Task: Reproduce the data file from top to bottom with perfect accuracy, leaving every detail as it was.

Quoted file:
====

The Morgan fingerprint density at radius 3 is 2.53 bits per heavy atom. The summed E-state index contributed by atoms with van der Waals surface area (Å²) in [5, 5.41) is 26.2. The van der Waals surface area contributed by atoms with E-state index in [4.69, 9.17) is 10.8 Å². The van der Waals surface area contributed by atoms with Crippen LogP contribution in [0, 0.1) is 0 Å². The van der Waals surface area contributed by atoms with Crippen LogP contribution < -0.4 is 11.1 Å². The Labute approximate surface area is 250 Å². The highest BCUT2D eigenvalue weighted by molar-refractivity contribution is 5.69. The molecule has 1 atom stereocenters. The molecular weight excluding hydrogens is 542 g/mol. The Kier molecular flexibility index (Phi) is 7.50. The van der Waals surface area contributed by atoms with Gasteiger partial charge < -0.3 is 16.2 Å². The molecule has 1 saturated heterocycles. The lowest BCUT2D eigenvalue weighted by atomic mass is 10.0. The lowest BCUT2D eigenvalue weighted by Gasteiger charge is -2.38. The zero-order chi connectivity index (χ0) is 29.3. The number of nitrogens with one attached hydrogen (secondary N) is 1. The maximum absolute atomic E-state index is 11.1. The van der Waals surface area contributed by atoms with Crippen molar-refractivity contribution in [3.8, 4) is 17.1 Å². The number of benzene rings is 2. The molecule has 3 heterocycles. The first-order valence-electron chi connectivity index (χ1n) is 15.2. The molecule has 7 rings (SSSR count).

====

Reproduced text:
The Morgan fingerprint density at radius 3 is 2.53 bits per heavy atom. The summed E-state index contributed by atoms with van der Waals surface area (Å²) in [5, 5.41) is 26.2. The van der Waals surface area contributed by atoms with E-state index in [4.69, 9.17) is 10.8 Å². The van der Waals surface area contributed by atoms with Crippen LogP contribution in [0, 0.1) is 0 Å². The van der Waals surface area contributed by atoms with Crippen LogP contribution < -0.4 is 11.1 Å². The Labute approximate surface area is 250 Å². The highest BCUT2D eigenvalue weighted by molar-refractivity contribution is 5.69. The molecule has 1 atom stereocenters. The molecular weight excluding hydrogens is 542 g/mol. The Kier molecular flexibility index (Phi) is 7.50. The van der Waals surface area contributed by atoms with Gasteiger partial charge < -0.3 is 16.2 Å². The molecule has 1 saturated heterocycles. The lowest BCUT2D eigenvalue weighted by atomic mass is 10.0. The lowest BCUT2D eigenvalue weighted by Gasteiger charge is -2.38. The zero-order chi connectivity index (χ0) is 29.3. The number of nitrogens with one attached hydrogen (secondary N) is 1. The maximum absolute atomic E-state index is 11.1. The van der Waals surface area contributed by atoms with Crippen molar-refractivity contribution in [3.8, 4) is 17.1 Å². The number of benzene rings is 2. The molecule has 3 heterocycles. The first-order valence-electron chi connectivity index (χ1n) is 15.2. The molecule has 7 rings (SSSR count).